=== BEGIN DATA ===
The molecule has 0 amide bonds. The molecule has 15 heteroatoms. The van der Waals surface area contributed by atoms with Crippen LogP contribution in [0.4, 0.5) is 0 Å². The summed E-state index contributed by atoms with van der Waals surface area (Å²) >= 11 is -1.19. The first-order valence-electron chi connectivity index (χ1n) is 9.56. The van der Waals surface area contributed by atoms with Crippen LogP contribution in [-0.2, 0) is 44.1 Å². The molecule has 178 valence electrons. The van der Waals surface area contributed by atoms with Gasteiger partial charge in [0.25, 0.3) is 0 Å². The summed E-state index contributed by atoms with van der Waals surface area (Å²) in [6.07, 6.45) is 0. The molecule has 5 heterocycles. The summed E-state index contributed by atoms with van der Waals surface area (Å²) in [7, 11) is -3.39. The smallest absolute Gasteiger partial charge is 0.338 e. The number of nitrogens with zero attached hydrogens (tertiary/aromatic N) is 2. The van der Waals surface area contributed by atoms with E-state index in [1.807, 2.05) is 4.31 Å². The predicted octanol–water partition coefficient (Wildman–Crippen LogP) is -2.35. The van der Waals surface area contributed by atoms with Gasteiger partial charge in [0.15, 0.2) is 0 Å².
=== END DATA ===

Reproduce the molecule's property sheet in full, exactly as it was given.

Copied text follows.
The molecule has 0 amide bonds. The molecule has 15 heteroatoms. The van der Waals surface area contributed by atoms with Crippen LogP contribution in [0.4, 0.5) is 0 Å². The summed E-state index contributed by atoms with van der Waals surface area (Å²) >= 11 is -1.19. The first-order valence-electron chi connectivity index (χ1n) is 9.56. The van der Waals surface area contributed by atoms with Crippen LogP contribution in [-0.2, 0) is 44.1 Å². The molecule has 178 valence electrons. The van der Waals surface area contributed by atoms with Gasteiger partial charge in [0.25, 0.3) is 0 Å². The summed E-state index contributed by atoms with van der Waals surface area (Å²) in [6.07, 6.45) is 0. The molecule has 5 heterocycles. The summed E-state index contributed by atoms with van der Waals surface area (Å²) in [7, 11) is -3.39. The smallest absolute Gasteiger partial charge is 0.338 e. The number of nitrogens with zero attached hydrogens (tertiary/aromatic N) is 2. The van der Waals surface area contributed by atoms with E-state index in [1.807, 2.05) is 4.31 Å². The predicted octanol–water partition coefficient (Wildman–Crippen LogP) is -2.35. The van der Waals surface area contributed by atoms with Gasteiger partial charge in [0.15, 0.2) is 0 Å².